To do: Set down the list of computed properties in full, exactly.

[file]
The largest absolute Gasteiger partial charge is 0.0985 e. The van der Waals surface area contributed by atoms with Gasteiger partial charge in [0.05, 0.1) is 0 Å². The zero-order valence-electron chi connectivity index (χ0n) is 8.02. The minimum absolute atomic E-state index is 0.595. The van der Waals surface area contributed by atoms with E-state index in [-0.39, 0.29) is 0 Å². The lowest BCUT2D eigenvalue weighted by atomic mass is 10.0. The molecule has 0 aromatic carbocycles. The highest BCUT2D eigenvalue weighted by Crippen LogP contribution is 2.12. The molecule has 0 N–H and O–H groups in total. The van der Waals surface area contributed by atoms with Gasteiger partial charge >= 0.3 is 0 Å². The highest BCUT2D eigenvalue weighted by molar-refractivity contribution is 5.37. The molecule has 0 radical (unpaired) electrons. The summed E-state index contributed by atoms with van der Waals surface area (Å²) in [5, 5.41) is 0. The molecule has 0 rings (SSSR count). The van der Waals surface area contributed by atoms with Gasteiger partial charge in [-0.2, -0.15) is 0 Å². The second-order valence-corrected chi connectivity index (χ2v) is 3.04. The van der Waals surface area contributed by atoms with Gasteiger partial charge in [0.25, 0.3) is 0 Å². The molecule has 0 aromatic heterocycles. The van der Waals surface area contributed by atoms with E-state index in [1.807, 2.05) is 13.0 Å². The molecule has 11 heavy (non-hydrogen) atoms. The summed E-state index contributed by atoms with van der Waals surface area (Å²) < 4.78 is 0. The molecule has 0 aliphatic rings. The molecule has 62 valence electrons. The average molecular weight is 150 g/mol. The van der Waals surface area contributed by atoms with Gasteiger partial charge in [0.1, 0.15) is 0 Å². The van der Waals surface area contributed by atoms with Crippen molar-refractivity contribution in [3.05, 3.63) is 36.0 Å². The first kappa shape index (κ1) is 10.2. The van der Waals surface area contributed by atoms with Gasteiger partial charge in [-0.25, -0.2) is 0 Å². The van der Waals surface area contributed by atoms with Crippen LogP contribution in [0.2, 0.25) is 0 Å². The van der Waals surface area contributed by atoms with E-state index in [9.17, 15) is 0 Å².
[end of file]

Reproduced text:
The largest absolute Gasteiger partial charge is 0.0985 e. The van der Waals surface area contributed by atoms with Gasteiger partial charge in [0.05, 0.1) is 0 Å². The zero-order valence-electron chi connectivity index (χ0n) is 8.02. The minimum absolute atomic E-state index is 0.595. The van der Waals surface area contributed by atoms with E-state index in [-0.39, 0.29) is 0 Å². The lowest BCUT2D eigenvalue weighted by atomic mass is 10.0. The molecule has 0 aromatic carbocycles. The highest BCUT2D eigenvalue weighted by Crippen LogP contribution is 2.12. The molecule has 0 N–H and O–H groups in total. The van der Waals surface area contributed by atoms with Gasteiger partial charge >= 0.3 is 0 Å². The highest BCUT2D eigenvalue weighted by molar-refractivity contribution is 5.37. The molecule has 0 radical (unpaired) electrons. The summed E-state index contributed by atoms with van der Waals surface area (Å²) in [5, 5.41) is 0. The molecule has 0 rings (SSSR count). The van der Waals surface area contributed by atoms with Gasteiger partial charge in [-0.2, -0.15) is 0 Å². The second-order valence-corrected chi connectivity index (χ2v) is 3.04. The van der Waals surface area contributed by atoms with Gasteiger partial charge in [0.25, 0.3) is 0 Å². The molecule has 0 aromatic heterocycles. The van der Waals surface area contributed by atoms with E-state index in [1.807, 2.05) is 13.0 Å². The molecule has 11 heavy (non-hydrogen) atoms. The summed E-state index contributed by atoms with van der Waals surface area (Å²) < 4.78 is 0. The molecule has 0 aliphatic rings. The molecule has 62 valence electrons. The average molecular weight is 150 g/mol. The van der Waals surface area contributed by atoms with Gasteiger partial charge in [0.1, 0.15) is 0 Å². The van der Waals surface area contributed by atoms with Crippen molar-refractivity contribution in [3.05, 3.63) is 36.0 Å². The first kappa shape index (κ1) is 10.2. The van der Waals surface area contributed by atoms with Gasteiger partial charge in [-0.25, -0.2) is 0 Å². The van der Waals surface area contributed by atoms with Crippen LogP contribution in [0.2, 0.25) is 0 Å². The van der Waals surface area contributed by atoms with E-state index in [9.17, 15) is 0 Å².